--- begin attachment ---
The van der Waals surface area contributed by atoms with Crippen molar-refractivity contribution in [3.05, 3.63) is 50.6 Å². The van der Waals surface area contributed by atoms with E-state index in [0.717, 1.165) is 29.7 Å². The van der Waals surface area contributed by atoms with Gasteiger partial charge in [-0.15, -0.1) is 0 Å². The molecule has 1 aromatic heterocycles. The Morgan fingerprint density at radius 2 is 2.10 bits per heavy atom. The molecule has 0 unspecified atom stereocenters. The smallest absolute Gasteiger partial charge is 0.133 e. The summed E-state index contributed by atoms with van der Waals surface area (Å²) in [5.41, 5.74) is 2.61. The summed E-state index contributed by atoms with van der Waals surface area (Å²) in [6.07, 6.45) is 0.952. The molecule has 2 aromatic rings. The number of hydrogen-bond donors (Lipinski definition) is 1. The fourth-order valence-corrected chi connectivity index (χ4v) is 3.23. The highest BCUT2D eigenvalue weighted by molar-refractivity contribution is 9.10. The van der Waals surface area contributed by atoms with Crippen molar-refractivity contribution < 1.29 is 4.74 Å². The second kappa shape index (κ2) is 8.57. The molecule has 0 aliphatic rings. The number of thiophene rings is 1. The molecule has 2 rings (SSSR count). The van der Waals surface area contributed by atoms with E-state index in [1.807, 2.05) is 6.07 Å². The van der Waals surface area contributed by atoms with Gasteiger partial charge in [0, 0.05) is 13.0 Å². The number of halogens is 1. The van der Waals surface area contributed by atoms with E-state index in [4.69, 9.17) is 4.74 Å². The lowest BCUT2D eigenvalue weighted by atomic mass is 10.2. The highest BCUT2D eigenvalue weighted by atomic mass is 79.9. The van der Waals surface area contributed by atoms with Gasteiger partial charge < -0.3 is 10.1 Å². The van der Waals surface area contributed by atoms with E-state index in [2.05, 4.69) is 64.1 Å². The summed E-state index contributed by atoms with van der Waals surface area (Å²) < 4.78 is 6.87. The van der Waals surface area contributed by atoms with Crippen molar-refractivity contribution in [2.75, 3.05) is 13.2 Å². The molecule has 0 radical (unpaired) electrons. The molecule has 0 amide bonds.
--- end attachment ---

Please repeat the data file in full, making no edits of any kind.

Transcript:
The van der Waals surface area contributed by atoms with Crippen molar-refractivity contribution in [3.05, 3.63) is 50.6 Å². The van der Waals surface area contributed by atoms with E-state index in [0.717, 1.165) is 29.7 Å². The van der Waals surface area contributed by atoms with Gasteiger partial charge in [-0.15, -0.1) is 0 Å². The molecule has 1 aromatic heterocycles. The Morgan fingerprint density at radius 2 is 2.10 bits per heavy atom. The molecule has 0 unspecified atom stereocenters. The smallest absolute Gasteiger partial charge is 0.133 e. The summed E-state index contributed by atoms with van der Waals surface area (Å²) in [5.41, 5.74) is 2.61. The summed E-state index contributed by atoms with van der Waals surface area (Å²) in [6.07, 6.45) is 0.952. The molecule has 2 aromatic rings. The number of hydrogen-bond donors (Lipinski definition) is 1. The fourth-order valence-corrected chi connectivity index (χ4v) is 3.23. The highest BCUT2D eigenvalue weighted by molar-refractivity contribution is 9.10. The van der Waals surface area contributed by atoms with Crippen molar-refractivity contribution < 1.29 is 4.74 Å². The second kappa shape index (κ2) is 8.57. The molecule has 0 aliphatic rings. The number of thiophene rings is 1. The molecule has 2 rings (SSSR count). The van der Waals surface area contributed by atoms with E-state index in [1.807, 2.05) is 6.07 Å². The van der Waals surface area contributed by atoms with Gasteiger partial charge in [0, 0.05) is 13.0 Å². The number of halogens is 1. The van der Waals surface area contributed by atoms with E-state index in [4.69, 9.17) is 4.74 Å². The lowest BCUT2D eigenvalue weighted by atomic mass is 10.2. The highest BCUT2D eigenvalue weighted by atomic mass is 79.9. The van der Waals surface area contributed by atoms with Gasteiger partial charge < -0.3 is 10.1 Å². The van der Waals surface area contributed by atoms with E-state index in [2.05, 4.69) is 64.1 Å². The summed E-state index contributed by atoms with van der Waals surface area (Å²) < 4.78 is 6.87. The van der Waals surface area contributed by atoms with Crippen molar-refractivity contribution in [2.75, 3.05) is 13.2 Å². The molecule has 0 radical (unpaired) electrons. The molecule has 0 amide bonds.